Cases reported "Croup"

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1/5. adult croup: a rare but more severe condition.

    We report the first adult patient with virologically confirmed croup caused by parainfluenza virus type 3 and review 10 cases of adult croup described in the English-language literature. Circumstantial evidence of viral infection was present in only 1 other case, in which there was a rise in antibody titer against influenza b virus. Ten patients (91%) required intensive care support. None of the 11 patients died. A comparison was also made between the 11 adults with croup and 43 children hospitalized with severe croup described in a representative paper published in 1984. adult croup represents an apparently more severe disease entity than pediatric croup.
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2/5. delayed diagnosis of laryngeal foreign body.

    Aspiration of a foreign body is a recognized cause of accidental death in children. Paediatricians are aware of the symptoms of inhaled foreign bodies in the lower respiratory tract. However, symptoms which suggest impaction in the larynx do not appear to raise the same index of suspicion of a foreign body. One case of laryngeal foreign body is described with a delay in diagnosis of five days. The clinical presentation, investigations and management are discussed.
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3/5. Artificial nail aspiration masquerading as refractory croup.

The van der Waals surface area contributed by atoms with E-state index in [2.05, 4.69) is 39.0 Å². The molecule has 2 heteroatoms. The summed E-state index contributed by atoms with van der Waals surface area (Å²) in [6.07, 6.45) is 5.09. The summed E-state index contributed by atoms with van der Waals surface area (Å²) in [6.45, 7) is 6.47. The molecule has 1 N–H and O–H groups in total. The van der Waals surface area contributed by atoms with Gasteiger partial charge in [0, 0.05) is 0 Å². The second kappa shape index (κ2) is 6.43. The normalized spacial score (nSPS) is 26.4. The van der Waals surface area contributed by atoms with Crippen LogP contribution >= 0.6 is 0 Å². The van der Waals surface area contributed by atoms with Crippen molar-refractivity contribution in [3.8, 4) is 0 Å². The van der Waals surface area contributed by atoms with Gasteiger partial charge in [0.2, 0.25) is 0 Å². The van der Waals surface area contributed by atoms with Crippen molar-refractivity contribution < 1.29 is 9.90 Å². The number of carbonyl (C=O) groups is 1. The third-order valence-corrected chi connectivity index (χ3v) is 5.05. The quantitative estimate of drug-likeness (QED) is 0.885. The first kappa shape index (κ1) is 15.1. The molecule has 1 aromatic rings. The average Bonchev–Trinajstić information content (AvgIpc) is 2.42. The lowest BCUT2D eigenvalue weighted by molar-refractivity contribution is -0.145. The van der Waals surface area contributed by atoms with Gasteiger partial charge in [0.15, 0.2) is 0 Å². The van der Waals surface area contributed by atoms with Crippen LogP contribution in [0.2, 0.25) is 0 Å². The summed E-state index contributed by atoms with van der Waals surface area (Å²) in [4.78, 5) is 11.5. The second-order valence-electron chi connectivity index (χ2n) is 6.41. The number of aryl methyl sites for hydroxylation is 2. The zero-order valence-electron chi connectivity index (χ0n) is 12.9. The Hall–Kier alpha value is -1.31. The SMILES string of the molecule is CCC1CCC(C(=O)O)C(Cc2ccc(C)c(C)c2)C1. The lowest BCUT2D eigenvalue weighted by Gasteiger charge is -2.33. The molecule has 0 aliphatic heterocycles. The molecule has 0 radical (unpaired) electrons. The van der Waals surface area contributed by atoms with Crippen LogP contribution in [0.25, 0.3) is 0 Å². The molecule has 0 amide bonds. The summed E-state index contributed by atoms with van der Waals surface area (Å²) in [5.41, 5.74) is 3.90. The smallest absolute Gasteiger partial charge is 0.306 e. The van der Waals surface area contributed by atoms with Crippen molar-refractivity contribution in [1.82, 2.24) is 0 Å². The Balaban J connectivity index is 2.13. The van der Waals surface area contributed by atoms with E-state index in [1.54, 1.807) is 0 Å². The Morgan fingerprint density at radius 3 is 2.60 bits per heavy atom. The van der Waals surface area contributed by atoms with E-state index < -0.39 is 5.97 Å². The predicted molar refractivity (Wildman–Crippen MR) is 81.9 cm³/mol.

Infants with an aspirated foreign body who present with acute onset of obstructed airflow should be readily diagnosed. When aspirated foreign body is overlooked, patients may present with recurrent inspiratory, biphasic, or expiratory stridor. We report an infant who repeatedly presented with varying degrees of inspiratory stridor. The diagnosis of aspirated foreign body was hampered by the presence of respiratory syncytial virus infection with the initial episode.
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4/5. Radiolucent intratracheal foreign body mistaken for croup in a 9-year-old boy.

    Stridor was present for at least three months in a 9-year-old boy whose cervical trachea contained granulation tissue in association with a chronically enlodged plastic wheel, 1.8 cm in diameter. Roentgenograms revealed irregularly lobulated narrowing of the cervical trachea. Our clinical impression was croup until bronchoscopic examination led to removal of the toy. We could elicit no history of aspiration. Chronic stridor in association with a radiolucent intratracheal foreign body is unusual in the absence of a history of aspiration.
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5/5. Foreign-body aspiration. Potential misdiagnosis.

    Clandestine aspiration of foreign bodies lodged high in tracheal airway can mimic subglottic croup. Although this relationship is emphasized in textbooks of otolaryngology, documentation in the recent literature is lacking. This report underscores our awareness of a potentially lethal diagnosis masquerading as a more benign viral infection of the laryngotracheal airway.
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